ORCID Identifier(s)


Graduation Semester and Year




Document Type


Degree Name

Master of Science in Mechanical Engineering


Mechanical and Aerospace Engineering

First Advisor

Robert M Taylor


With the increase in additive manufacturing capabilities the use of 3D printed models characterize a critical point for evaluating aerodynamic and aeroelastic properties on aircraft configuration. An experimental and computational approach beginning with elastically scaled 3D printed models enables for a case to be defined, developed, and extracted to match aeroelastic test behavior. The basis of this work is supported by aeroelastic tailoring and scaling methods in the application of 3D printed models. To accomplish this, stiffened 3D printed plates are scaled from elastically scaled 3D printed models for stiffness through geometric configurations, different build orientations, and bead thickness as the driving factors. The methodology developed in this case study shows that build orientation has a considerable effect on stiffness but, not as significant as build configuration and bead thickness. This is seen throughout all 3D printed plates that were printed along the ZX axis 0° orientation instead of the ZX axis 45°orientation. However, the 3D printed models with the 45° configurations had a significant decrease in stiffness when printed at a 45° orientation. This means printing in the ZX axis with zero orientation results in the highest overall stiffness. The methodology is presented such that stiffness tuning and tailoring can be calibrated for variations in the design.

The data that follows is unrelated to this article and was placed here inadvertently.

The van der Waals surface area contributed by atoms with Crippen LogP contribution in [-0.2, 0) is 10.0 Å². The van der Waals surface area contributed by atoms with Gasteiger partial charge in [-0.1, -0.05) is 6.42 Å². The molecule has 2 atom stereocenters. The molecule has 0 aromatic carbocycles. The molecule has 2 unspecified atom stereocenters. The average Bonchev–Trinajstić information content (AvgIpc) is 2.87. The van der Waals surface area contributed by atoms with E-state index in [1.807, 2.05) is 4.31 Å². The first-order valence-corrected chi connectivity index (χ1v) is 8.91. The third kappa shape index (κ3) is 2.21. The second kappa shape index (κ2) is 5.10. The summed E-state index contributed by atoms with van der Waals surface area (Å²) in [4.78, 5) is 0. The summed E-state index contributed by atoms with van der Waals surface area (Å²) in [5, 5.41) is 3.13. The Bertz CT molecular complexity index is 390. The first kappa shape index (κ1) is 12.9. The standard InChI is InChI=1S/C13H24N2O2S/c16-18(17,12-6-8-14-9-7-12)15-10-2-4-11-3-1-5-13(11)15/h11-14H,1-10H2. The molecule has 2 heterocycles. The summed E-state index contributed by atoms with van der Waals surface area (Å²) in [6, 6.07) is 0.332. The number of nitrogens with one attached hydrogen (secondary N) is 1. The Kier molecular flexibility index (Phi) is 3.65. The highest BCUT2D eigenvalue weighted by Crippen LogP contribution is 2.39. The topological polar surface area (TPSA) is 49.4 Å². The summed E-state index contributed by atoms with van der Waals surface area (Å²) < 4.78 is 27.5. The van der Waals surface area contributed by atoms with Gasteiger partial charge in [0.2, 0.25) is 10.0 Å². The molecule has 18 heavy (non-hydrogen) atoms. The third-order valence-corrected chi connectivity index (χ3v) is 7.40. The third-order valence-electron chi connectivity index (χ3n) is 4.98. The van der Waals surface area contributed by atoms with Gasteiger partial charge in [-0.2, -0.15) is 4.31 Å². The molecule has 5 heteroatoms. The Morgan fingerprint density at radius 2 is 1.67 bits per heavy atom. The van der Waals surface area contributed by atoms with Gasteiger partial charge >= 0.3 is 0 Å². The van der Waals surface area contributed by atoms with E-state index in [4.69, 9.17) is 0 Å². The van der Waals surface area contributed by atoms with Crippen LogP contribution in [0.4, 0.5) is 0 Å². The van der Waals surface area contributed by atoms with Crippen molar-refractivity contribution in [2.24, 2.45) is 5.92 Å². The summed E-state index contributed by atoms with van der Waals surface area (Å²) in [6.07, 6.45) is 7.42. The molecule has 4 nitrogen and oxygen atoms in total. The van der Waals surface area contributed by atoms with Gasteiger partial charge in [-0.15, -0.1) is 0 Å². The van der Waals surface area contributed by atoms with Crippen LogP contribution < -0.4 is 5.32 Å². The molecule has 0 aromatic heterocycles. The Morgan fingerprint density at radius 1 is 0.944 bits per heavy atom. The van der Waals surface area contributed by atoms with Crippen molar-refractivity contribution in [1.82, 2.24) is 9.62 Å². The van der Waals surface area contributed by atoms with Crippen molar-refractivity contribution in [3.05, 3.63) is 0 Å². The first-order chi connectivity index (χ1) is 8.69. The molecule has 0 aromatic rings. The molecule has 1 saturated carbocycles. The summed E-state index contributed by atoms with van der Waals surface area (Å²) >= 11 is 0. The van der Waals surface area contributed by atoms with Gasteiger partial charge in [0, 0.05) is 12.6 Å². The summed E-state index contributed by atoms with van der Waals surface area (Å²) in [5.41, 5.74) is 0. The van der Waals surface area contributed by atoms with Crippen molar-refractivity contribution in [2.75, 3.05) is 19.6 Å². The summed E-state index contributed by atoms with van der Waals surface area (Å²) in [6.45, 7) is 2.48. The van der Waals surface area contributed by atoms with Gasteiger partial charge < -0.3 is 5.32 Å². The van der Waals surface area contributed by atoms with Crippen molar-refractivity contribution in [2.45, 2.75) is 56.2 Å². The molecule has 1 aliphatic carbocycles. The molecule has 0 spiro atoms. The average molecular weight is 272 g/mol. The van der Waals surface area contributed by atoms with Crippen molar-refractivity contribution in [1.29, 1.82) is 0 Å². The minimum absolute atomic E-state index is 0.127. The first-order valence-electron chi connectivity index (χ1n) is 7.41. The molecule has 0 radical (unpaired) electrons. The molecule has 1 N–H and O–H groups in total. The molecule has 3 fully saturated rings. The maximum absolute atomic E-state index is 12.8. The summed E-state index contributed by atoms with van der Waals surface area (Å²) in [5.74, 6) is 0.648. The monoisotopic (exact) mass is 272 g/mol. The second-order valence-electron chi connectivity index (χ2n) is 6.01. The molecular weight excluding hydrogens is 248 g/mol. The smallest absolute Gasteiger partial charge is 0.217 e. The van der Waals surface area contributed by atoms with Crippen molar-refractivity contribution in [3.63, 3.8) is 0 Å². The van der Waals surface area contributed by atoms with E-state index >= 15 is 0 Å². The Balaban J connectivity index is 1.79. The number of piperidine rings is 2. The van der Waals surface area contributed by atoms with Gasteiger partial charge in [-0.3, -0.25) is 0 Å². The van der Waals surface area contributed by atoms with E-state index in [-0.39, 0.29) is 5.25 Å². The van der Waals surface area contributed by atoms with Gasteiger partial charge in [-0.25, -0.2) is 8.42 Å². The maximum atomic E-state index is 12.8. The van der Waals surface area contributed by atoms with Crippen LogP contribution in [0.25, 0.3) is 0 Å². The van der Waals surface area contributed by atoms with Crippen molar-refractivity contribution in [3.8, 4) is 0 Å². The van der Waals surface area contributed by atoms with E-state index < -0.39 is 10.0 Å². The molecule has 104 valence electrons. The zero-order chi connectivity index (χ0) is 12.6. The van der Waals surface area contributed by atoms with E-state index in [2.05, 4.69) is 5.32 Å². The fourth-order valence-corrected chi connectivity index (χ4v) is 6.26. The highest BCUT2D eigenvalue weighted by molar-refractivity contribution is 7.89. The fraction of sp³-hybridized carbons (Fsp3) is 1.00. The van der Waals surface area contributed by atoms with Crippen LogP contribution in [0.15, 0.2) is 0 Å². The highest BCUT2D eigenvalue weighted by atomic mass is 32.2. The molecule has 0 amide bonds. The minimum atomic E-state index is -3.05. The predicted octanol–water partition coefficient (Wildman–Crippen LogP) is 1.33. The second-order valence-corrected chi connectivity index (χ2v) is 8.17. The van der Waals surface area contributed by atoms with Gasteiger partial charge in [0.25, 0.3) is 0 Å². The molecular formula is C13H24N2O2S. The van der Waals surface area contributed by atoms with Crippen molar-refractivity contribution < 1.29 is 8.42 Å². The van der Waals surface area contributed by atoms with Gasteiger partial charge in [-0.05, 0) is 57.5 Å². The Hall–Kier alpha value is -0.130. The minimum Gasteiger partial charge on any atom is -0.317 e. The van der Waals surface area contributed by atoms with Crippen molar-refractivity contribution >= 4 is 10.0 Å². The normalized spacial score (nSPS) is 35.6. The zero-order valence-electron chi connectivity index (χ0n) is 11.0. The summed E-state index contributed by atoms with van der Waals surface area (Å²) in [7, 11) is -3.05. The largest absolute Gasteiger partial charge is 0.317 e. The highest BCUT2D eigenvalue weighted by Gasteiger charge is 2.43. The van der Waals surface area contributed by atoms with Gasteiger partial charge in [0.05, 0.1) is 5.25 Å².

Additive manufacturing, Aeroelasticity, Methodology


Aerospace Engineering | Engineering | Mechanical Engineering


Degree granted by The University of Texas at Arlington